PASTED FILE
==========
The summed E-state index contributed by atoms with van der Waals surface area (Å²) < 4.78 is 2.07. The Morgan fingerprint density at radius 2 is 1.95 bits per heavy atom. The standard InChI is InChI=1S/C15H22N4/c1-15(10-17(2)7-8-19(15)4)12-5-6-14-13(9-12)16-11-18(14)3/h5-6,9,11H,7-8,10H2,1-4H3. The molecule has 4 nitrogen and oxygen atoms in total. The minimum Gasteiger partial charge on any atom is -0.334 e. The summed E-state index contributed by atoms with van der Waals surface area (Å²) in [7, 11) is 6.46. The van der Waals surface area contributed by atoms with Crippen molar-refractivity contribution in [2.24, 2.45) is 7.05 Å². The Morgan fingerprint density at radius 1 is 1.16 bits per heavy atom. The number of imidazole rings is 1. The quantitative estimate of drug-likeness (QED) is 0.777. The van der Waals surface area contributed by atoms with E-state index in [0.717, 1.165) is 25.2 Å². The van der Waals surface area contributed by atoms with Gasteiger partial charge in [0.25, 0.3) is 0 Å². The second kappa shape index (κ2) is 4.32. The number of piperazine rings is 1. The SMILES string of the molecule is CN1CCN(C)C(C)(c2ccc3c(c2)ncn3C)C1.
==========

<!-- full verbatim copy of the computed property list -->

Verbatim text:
The summed E-state index contributed by atoms with van der Waals surface area (Å²) < 4.78 is 2.07. The Morgan fingerprint density at radius 2 is 1.95 bits per heavy atom. The standard InChI is InChI=1S/C15H22N4/c1-15(10-17(2)7-8-19(15)4)12-5-6-14-13(9-12)16-11-18(14)3/h5-6,9,11H,7-8,10H2,1-4H3. The molecule has 4 nitrogen and oxygen atoms in total. The minimum Gasteiger partial charge on any atom is -0.334 e. The summed E-state index contributed by atoms with van der Waals surface area (Å²) in [7, 11) is 6.46. The van der Waals surface area contributed by atoms with Crippen molar-refractivity contribution in [2.24, 2.45) is 7.05 Å². The Morgan fingerprint density at radius 1 is 1.16 bits per heavy atom. The number of imidazole rings is 1. The quantitative estimate of drug-likeness (QED) is 0.777. The van der Waals surface area contributed by atoms with E-state index in [0.717, 1.165) is 25.2 Å². The van der Waals surface area contributed by atoms with Gasteiger partial charge in [0.25, 0.3) is 0 Å². The second kappa shape index (κ2) is 4.32. The number of piperazine rings is 1. The SMILES string of the molecule is CN1CCN(C)C(C)(c2ccc3c(c2)ncn3C)C1.